SPIKE: April the first. Still no effect on starling. All rather annoying, really!
PETER: December the first, very cold. Noise makers were
augmented by the bagpipes of the Highland Brigade. Starlings still undisturbed.
GRAMS: BAGPIPES JOIN THE REST OF THE NOISE
ANDREW: December the 3rd. Deep snow. Starlings sleeping peacefully. Noise continues. Field Marshall Plunch sends the brigade a Christmas greeting. He receives in return a Christmas Pudding, with a rather disturbing message, and then -
ORCHESTRA: DRAMATIC CHORDS AND TUNE
ANDREW: February the thirty-second. All troops withdrawn. Operation Cacophony abandoned.
PETER: A military disaster! Those responsible were clad in sack cloth and once more walked the streets
GRAMS: FOOTSTEPS MARCHING SLOWLY TO A DRUMBEAT
ORCHESTRA: DESPAIR MUSIC (CAST SOBS BEHIND)
OMNES: shouting angrily, Neddy trying to keep order
SEAGOON: I admit that Operation Cacophony cost £160,000 and was a complete and utter failure. But these little mistakes will happen!
PETER: (old politician) You made a muck of it!
SEAGOON: Honourable members, it was not an absolute failure. I
mean, that is to say, though the starlings wee not removed from
BANNISTER: Rubbish! Rubbish!
MAJOR: You should have used rice puddings fired from catapults!
ANDREW: I suggest the honourable member applies for the Chiltern Hundred
SEAGOON: I refuse to get in that queue. In any case, I have already taken steps to
ensure that the starlings are
SEAGOON: I have, this day, inserted an advertisement in the paper asking for suggestions that will rid us of this pest
PETER: (old politician) Well, we'll give you one more chance. Now then, lads, who's in for a quick round of pontoon?
OMNES: applauds and shouts out encouragement (fades out)
FX: TYPING BEING DONE VERY SLOWLY
SEAGOON: Good morning, Miss Perch. Working late again?
SEAGOON: Good girl. Any replies to the advert in the papers?
THROAT: Yes, this bloke here's been waiting for you
SEAGOON: Oh! Ha-Ha
BLUEBOTTLE: Yes! He-he! I have been waiting to speak to you. Mr. Clum-Thrut-Knid-Sproo-Theckran-Bludge-Spratatan
SEAGOON: Mr. Bladok's the name
BLUEBOTTLE: Yes that's it. I knew it was something like Clum-Thrut-Knid-Sproo
SEAGOON: Please, please. Well, will you come in please?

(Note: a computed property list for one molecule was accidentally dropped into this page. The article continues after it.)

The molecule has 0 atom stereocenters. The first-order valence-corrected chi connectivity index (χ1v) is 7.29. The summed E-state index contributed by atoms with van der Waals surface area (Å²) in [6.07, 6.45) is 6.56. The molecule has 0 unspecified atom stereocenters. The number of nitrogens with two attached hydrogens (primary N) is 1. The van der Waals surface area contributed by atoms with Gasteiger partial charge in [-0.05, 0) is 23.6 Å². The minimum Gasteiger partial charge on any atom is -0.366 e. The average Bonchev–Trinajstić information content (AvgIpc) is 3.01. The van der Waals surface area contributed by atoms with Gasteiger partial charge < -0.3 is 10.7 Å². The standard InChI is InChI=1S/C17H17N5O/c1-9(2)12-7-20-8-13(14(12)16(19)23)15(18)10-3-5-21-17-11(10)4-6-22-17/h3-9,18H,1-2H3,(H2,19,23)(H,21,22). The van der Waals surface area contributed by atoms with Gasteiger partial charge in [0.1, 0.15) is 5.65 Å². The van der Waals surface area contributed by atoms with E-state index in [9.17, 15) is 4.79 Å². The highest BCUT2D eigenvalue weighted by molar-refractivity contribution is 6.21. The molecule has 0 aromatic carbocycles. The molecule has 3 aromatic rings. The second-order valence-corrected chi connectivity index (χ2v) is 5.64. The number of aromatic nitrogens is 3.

BLUEBOTTLE: Thank you
FX: DOOR OPENS AND SHUTS
SEAGOON: Now, Mr., umm
BLUEBOTTLE: Umm, my name is, um, Jim Bluebottle Tiger-Nuts. It is an unusual name.
SEAGOON: Yes, I suppose it is. (polite cough) Still, a rose by any other name, you know
BLUEBOTTLE: No, I do not know any Roses by any other names.
SEAGOON: Ha-ha-ha (polite cough). Err, cigarette?
BLUEBOTTLE: I do not smoke. Too expensive.
SEAGOON: It's no expense to the Ministry. I could have you one rolled within the hour
BLUEBOTTLE: No thank you.
SEAGOON: Right, now to business. What is your invention?
BLUEBOTTLE: It is an artificial explodable bird-lime
SEAGOON: What a fascinating start. Continue
BLUEBOTTLE: Thank you. Well, I have managed to compound a mixture that looks exactly like bird-lime. Now then, this bird-lime can be put down anywhere where there are starlings
SEAGOON: (in acknowledgement)Um-hum
BLUEBOTTLE: Then, simply by pressing a remote control button, all those little blobs of bird-lime can be exploded
SEAGOON: Good Heavens!
BLUEBOTTLE: Yes. It is all done by sound waves
SEAGOON: You really mean it would drive the starlings away?
SEAGOON: Gad! What a saviour he is! Here, have an OBE
BLUEBOTTLE: Oh, ta!
BLUEBOTTLE: Yes, I have
SEAGOON: Good. Let me have it and I'll get the Woolwich Arsenal to make it up
SEAGOON: This little invention of yours will save the day (fade out)
GRAMS: (FADED IN) CAULDRONS BUBBLING
SEAGOON: (speaking over Grams) Well, gentlemen of the press, there it is. 40,000 liquid tonnes of artificial explodable bird-lime
ANDREW: Wonderful! Absolutely marvellous!
SEAGOON: Not too close, gentlemen, ah-ah, mind you don't fall in
SPIKE: Ah, terribly sorry
PETER: (old politician) It looks like the real thing
SEAGOON: Well, it has to. These starlings must not suspect for a moment, Mr. Fairfax. After all, they know the real thing.
PETER: Of course, of course
ANDREW: When will it be ready?
SEAGOON: Well, the head of the department tells me the mixture will take 10 days to cool
SPIKE: That's not bad at all
SEAGOON: No. Then it is to be given artificial colouring and forced into tubes ready for squirting on to the buildings
SPIKE: Oh, brilliant!
SEAGOON: All in all, about 2 weeks, I should say. By then the inaugurating ceremony will be ready
ANDREW: What inauguration ceremony?
SEAGOON: My dear sir, exploding of the artificial bird-lime recussetates the pressing of a button. And it is common law that all cutting of tapes and pressing of buttons must be carried out with due ceremony -
Peter and SPIKE: Of course, of course
SEAGOON: - As it will be in this case
ANDREW: Can I quote you on that?
SEAGOON: You can quote me as saying it, but no more
ANDREW: What will be the date of the ceremony?
SEAGOON: Err, 3 weeks from now. The BBC are covering the occasion
ANDREW: They would (voices and Grams fade out)
Andrew (maybe Peter): This is
GRAMS: CROWD ATMOSPHERE
GINSTONE: (Andrew, speaking over noise): Hello listeners, Brian
Ginstone here, and I'm speaking from the roof of St. Martin's, the roof of
PETER: (old working class voice) Ey?
GINSTONE: I'm from the BBC
PETER: I'll punch you in the flipping ear 'ole
GINSTONE: (laughs politely) Well, I wonder sir, if you'd like to say a few words to the listeners
PETER: Don't they get enough chat from you lot?
GINSTONE: (laughs politely) Tell me, how long have you been putting the mixture round the ledges of this building?
PETER: Oh, err, about 10 days, on and off
GINSTONE: What do you mean, "On and Off"?
PETER: Well, some of us keep falling off
GINSTONE: (laughs politely) What jolly fun
GINSTONE: Now tell us, you've been working on this job for 10 days on and off, what do you think of the idea and its chances?
PETER: Well, you know, I -
GINSTONE: Err, Thank you. Now, as the workmen take down the last of the scaffolding, I see that the ceremony in the square below us is about to begin, so over to Richard Dimbleby (fade out)
GRAMS: CROWD ATMOSPHERE (CONTINUED THROUGHOUT)